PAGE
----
Making hi-tech a rule for revolutionaries

Linda Somerville argues the left can productively utilise tech against capital if its knows how

‘Consumer software on our computers and mobile devices has transformed how people organise their lives and their interactions with each other, and it is the new expanded terrain on which organising succeeds or fails.’ Becky Bond and Zack Exley, Rules for Revolutionaries (Chelsea Green Publishing, 2016 – see

Over the years of attending political party or union conferences, I have often witnessed the scene where delegates gather in their tribes outside the hall to be advised how they should vote, making sure they ‘get the line’. Lack of confidence and youth meant I never felt able to challenge or even ask why some of these decisions were made – it was just ‘the line’. Attending a recent student conference, I watched hundreds of delegates endlessly check their phones as their heads dropped before every vote – not much change in tactics – just the line is now delivered by Whatsapp.

As a former software developer, I understand the immense opportunity that technology offers. Harnessing data and developing systems for societal common good has the ability to change, enhance and, literally, save lives. However, advancing technology has a chequered history with organised labour as workers and unions often perceive the introduction of new technology and automation as a threat to collective bargaining power, skills and employment. The legacy of the short-lived, but bloody, Luddite rebellion remains as the term lives on and has evolved into the neo-Luddites of the present century. Social justice campaigners have often fared no better as technology raises concerns related to individual liberty, privacy and surveillance.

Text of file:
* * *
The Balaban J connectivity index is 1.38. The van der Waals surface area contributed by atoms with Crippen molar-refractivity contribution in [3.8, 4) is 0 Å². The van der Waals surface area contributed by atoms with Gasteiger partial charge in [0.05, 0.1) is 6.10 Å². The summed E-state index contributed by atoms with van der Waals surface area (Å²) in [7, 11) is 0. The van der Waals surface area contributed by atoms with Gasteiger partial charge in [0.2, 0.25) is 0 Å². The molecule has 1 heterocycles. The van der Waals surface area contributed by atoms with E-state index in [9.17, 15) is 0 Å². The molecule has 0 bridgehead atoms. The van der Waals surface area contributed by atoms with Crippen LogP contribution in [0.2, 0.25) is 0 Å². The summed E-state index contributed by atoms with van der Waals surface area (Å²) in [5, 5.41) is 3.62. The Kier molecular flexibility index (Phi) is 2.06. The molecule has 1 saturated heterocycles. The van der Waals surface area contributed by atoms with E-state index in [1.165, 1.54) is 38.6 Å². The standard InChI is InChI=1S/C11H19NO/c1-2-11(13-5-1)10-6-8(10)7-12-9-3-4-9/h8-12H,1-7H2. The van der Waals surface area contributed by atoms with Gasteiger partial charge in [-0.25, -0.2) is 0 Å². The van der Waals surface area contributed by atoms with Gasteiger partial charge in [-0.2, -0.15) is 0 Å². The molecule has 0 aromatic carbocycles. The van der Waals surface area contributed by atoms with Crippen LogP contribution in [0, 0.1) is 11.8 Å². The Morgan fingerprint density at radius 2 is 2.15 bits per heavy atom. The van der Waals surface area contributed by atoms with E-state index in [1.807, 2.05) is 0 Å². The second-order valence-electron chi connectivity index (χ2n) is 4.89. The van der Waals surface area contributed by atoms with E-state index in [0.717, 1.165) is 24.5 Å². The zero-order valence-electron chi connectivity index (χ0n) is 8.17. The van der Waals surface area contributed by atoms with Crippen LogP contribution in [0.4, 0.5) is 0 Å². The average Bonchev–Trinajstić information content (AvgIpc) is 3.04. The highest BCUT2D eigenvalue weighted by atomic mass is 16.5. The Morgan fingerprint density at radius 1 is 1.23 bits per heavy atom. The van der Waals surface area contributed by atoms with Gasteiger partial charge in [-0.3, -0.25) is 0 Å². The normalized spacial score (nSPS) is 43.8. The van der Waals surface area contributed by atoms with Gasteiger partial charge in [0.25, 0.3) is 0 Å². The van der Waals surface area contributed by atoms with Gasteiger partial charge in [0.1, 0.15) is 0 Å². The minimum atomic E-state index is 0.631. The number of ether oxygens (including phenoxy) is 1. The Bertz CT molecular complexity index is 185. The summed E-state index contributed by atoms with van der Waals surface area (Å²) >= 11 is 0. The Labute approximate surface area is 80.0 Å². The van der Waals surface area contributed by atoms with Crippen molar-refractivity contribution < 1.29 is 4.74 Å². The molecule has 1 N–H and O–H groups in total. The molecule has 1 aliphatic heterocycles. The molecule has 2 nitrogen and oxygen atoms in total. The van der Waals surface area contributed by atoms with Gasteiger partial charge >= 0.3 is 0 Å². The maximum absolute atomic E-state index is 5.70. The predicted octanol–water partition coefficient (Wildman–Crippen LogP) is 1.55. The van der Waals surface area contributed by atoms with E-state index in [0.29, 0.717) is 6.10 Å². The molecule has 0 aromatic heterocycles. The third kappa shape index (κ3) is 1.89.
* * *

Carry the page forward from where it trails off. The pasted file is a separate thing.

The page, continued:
Alternatively, for capital, advancement of new technology has been essential as innovation has delivered ever increasing options for cost reduction and profit maximisation. Our economic system is designed to enhance business results and create profit so the best of tech can be seen in corporates who invest heavily in the skills and kit required for business process re-engineering, data warehousing and automation.

While our future could be defined by the progressive use of technology, we are sadly a long way off. However, the use of technology in campaigning and organising is growing as some social movements are reaping the benefits that data-driven solutions, data management systems and mass communication channels offer.

Becky Bond and Zack Exley provide the best of examples and a step-by-step guide to ‘big organsing’ in their highly acclaimed book, Rules for Revolutionaries: How Big Organising Can Change Everything (distinctly named as the flip side to the 1930s organiser, Saul Alinsky’s Rules for Radicals). While Alinsky offers a model for organising based on escalating engagement and incremental wins – Bond and Exley declare: ‘if you want a revolution you have to ask for one’.